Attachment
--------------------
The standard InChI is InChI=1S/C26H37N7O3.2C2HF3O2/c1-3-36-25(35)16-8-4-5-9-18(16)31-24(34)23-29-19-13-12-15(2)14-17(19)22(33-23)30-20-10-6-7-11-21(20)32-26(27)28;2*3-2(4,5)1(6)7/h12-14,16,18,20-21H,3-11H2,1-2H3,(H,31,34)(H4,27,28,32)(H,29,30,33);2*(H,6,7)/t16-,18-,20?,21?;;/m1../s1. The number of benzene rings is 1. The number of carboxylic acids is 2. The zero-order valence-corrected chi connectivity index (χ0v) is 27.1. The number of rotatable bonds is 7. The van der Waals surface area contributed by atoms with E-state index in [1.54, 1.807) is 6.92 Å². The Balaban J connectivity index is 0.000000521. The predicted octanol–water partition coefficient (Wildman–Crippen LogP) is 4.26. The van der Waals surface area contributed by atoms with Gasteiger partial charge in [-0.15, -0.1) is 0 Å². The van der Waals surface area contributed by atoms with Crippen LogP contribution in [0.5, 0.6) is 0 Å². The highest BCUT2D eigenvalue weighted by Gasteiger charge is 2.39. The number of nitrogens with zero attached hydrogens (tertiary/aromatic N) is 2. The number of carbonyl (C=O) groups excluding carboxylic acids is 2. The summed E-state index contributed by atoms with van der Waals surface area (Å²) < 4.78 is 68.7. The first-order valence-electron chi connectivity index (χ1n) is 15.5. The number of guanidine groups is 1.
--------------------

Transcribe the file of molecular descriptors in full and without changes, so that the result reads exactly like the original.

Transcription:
The standard InChI is InChI=1S/C26H37N7O3.2C2HF3O2/c1-3-36-25(35)16-8-4-5-9-18(16)31-24(34)23-29-19-13-12-15(2)14-17(19)22(33-23)30-20-10-6-7-11-21(20)32-26(27)28;2*3-2(4,5)1(6)7/h12-14,16,18,20-21H,3-11H2,1-2H3,(H,31,34)(H4,27,28,32)(H,29,30,33);2*(H,6,7)/t16-,18-,20?,21?;;/m1../s1. The number of benzene rings is 1. The number of carboxylic acids is 2. The zero-order valence-corrected chi connectivity index (χ0v) is 27.1. The number of rotatable bonds is 7. The van der Waals surface area contributed by atoms with E-state index in [1.54, 1.807) is 6.92 Å². The Balaban J connectivity index is 0.000000521. The predicted octanol–water partition coefficient (Wildman–Crippen LogP) is 4.26. The van der Waals surface area contributed by atoms with Gasteiger partial charge in [-0.15, -0.1) is 0 Å². The van der Waals surface area contributed by atoms with Crippen LogP contribution in [0.5, 0.6) is 0 Å². The highest BCUT2D eigenvalue weighted by Gasteiger charge is 2.39. The number of nitrogens with zero attached hydrogens (tertiary/aromatic N) is 2. The number of carbonyl (C=O) groups excluding carboxylic acids is 2. The summed E-state index contributed by atoms with van der Waals surface area (Å²) < 4.78 is 68.7. The first-order valence-electron chi connectivity index (χ1n) is 15.5. The number of guanidine groups is 1.